This is an archived article and the information in the article may be outdated. Please look at the time stamp on the story to see when it was last updated.
IFB Solutions Director of Operations-Little Rock Curtis Chase, IFB Solutions Optical Lab Technician Scott Smith and IFB Solutions CEO David Horton visit Washington D.C. to meet with lawmakers in July 2019. (IFB Solutions)

WINSTON-SALEM, N.C. — IFB Solutions has lost the first of three critical government contracts, forcing the company to cut 47 jobs at the nonprofit, but the company intends to take this fight to the Supreme Court.

The Winston-Salem-based company, which touts itself as the largest employer of people who are blind in the country, said 137 jobs are on the chopping block after a policy change at the U.S. Department of Veterans Affairs meant the V.A. would not renew its contracts with IFB.

The first of the three contracts ended on Aug. 31, forcing IFB Solutions to cut 47 of those 137 jobs. More cuts are expected when the other two contracts end within the next two months.

It does not appear the V.A. intends to renew the other two contracts either. The federal agency began looking to contract with other companies because of a court order that put pressure on the V.A. to give priority to veteran-owned companies over AbilityOne nonprofits, such as IFB Solutions.

“We are devastated for our employees whose positions have been eliminated with the loss of this V.A. contract,” said David Horton, IFB Solutions president and CEO. “From the beginning, we’ve said that we will fight for these jobs all the way to the Supreme Court if necessary. Now, we are doing just that with our official filing.”

IFB Solutions is petitioning the Supreme Court to review this decision. The company said in it’s filing:

The harms from the Federal Circuit’s decision are deeply disturbing. Already, the VA has cancelled numerous contracts held by AbilityOne qualified nonprofit agencies, which will result in the near-immediate termination of employment of hundreds of blind and severely disabled individuals, many of whom are veterans themselves. The injury does not stop there. The loss of those jobs means there will be a corresponding reduction in the ancillary services that these nonprofit agencies can provide to the blind and severely disabled in their communities.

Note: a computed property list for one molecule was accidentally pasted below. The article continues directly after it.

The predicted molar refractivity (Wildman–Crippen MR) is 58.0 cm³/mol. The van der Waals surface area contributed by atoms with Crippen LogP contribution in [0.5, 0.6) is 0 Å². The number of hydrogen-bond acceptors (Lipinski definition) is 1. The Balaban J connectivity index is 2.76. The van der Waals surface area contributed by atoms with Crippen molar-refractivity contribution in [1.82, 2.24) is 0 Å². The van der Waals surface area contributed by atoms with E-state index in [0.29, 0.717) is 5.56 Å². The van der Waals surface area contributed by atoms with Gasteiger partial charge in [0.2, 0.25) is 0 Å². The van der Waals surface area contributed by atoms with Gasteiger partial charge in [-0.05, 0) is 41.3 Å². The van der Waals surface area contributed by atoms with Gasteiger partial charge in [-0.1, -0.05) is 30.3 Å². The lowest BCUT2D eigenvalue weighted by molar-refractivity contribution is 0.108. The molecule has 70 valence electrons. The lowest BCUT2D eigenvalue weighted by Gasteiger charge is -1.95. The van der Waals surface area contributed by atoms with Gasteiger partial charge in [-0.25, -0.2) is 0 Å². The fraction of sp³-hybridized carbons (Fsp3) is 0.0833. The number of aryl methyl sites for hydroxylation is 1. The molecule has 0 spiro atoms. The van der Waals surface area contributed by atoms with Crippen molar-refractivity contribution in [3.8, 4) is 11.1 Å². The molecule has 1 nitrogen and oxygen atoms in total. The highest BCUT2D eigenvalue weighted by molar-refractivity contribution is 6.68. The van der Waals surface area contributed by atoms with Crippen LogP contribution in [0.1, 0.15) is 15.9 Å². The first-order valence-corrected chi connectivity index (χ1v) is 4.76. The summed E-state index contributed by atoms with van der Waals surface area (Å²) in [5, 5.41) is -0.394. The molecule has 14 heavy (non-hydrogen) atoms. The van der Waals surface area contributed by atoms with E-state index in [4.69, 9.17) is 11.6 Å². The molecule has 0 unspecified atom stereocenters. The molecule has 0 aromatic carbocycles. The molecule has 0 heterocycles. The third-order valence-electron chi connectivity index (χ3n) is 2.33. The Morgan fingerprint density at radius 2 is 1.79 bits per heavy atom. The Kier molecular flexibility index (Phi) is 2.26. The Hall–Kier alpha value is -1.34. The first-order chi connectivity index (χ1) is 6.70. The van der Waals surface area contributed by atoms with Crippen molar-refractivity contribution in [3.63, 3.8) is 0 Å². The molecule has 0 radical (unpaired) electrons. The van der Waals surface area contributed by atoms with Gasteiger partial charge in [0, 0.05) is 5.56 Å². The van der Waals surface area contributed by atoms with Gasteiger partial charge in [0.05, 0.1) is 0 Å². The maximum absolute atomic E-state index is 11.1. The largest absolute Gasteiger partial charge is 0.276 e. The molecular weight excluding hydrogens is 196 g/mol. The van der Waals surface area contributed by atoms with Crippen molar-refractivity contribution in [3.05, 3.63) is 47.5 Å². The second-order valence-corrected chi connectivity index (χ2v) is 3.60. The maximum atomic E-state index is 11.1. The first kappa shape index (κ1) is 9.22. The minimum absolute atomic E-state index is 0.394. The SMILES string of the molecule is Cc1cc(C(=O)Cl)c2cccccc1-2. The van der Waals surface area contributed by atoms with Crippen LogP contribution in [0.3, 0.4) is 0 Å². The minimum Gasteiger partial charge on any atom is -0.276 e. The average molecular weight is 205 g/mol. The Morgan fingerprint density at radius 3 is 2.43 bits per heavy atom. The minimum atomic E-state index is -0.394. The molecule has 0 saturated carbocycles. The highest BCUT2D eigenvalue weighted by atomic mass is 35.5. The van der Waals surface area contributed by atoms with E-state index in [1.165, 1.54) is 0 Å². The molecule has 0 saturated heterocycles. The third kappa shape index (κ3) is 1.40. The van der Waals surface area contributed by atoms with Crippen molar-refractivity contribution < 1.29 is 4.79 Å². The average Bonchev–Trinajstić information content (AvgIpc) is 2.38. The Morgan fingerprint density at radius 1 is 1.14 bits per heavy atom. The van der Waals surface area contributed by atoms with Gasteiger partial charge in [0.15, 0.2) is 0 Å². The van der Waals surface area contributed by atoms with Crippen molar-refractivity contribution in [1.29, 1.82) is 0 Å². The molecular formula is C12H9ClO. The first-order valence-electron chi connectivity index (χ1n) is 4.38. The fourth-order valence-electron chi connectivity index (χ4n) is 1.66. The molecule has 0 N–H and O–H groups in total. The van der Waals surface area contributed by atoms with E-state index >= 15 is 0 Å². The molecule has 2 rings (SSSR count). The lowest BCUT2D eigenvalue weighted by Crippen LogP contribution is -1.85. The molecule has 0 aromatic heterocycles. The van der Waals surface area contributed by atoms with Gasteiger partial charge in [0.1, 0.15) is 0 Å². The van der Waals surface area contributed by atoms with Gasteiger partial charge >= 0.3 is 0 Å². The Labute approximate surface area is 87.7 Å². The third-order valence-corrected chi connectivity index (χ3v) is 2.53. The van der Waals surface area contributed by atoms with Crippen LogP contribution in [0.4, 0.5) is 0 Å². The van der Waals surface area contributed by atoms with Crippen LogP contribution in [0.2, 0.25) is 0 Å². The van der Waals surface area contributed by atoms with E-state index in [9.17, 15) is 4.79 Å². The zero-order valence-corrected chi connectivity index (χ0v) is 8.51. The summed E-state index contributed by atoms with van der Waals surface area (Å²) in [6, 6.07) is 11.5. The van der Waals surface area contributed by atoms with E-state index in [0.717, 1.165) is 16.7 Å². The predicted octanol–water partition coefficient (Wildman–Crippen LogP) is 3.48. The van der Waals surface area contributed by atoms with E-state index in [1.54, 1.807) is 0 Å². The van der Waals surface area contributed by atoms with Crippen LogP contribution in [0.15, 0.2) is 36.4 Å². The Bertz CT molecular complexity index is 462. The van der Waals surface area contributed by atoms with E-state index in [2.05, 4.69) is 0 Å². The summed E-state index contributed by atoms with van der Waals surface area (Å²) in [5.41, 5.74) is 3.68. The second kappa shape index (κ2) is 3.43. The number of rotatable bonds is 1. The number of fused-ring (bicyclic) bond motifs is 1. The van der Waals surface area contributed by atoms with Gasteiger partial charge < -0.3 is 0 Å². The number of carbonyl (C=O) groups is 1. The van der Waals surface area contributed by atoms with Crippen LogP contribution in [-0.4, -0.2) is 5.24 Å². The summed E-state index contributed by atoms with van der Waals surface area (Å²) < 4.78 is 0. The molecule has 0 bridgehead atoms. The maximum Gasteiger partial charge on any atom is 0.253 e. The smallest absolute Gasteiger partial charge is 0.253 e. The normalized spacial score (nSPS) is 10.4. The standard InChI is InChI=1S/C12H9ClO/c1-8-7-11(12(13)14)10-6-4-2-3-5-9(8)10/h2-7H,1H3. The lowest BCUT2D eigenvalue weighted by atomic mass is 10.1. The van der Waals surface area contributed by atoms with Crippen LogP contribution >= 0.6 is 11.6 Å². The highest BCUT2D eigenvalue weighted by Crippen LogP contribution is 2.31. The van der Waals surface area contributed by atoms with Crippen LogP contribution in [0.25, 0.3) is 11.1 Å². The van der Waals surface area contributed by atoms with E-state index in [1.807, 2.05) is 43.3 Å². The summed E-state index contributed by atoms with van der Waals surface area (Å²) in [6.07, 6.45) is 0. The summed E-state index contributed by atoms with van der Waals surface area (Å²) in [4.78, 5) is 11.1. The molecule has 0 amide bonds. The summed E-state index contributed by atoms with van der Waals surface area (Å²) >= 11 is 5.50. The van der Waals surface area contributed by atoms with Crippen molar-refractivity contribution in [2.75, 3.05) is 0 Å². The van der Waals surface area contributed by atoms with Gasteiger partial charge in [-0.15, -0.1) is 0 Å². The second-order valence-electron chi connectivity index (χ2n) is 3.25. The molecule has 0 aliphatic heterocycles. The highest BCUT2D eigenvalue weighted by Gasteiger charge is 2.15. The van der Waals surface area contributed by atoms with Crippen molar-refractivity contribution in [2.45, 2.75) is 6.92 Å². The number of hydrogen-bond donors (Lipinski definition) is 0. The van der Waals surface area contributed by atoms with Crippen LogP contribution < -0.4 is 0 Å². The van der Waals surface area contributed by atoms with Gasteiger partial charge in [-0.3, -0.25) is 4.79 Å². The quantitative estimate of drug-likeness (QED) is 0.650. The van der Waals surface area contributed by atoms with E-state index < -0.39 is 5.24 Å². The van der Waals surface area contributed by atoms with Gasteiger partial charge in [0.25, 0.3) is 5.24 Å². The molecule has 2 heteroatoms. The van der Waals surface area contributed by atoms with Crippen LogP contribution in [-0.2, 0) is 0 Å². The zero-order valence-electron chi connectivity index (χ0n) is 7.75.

Only this Court can protect countless blind and severely disabled employees from a devastating loss that Congress never intended.  Accordingly, the Court should intervene now to protect those who are most in need of protection.

If all three contracts are not renewed, IFB Solutions will need to cut a total of 137 positions in the optical lab.

IFB said those positions include 76 people who are blind and 15 veterans.

The first wave of job cuts included 47 positionss.

The second contract will expire on Sept. 30 and the third will expire on Oct. 31.

The company said in a news release that these cuts “will have a devastating effect on the blind community.”

Horton has taken a strong stance against the order to move priority away from AbilityOne nonprofits.

He said, “The V.A. should not be taking business away from AbilityOne nonprofits like IFB Solutions who provide life-changing jobs for people who are blind or visually impaired. Every day, our employees go to work wondering when the next contract will end.”

IFB Solutions has teamed up with other AbilityOne nonprofits that employ people who are blind to change this policy.

“We will continue to advocate on Capitol Hill and in the courts to press for a solution that will enable the V.A. to maximize contracting awards for veteran-owned small businesses without eliminating or reducing AbilityOne jobs for people who are blind or severely disabled,” Horton said.

Department of Veterans Affairs has had long-term contracts with IFB Solutions since 2000, the company reports.

According to IFB Solutions, 70% of working-age adults who are blind are not employed. AbilityOne nonprofits like IFB Solutions provide employment for more than 45,000 people who are blind or severely disabled.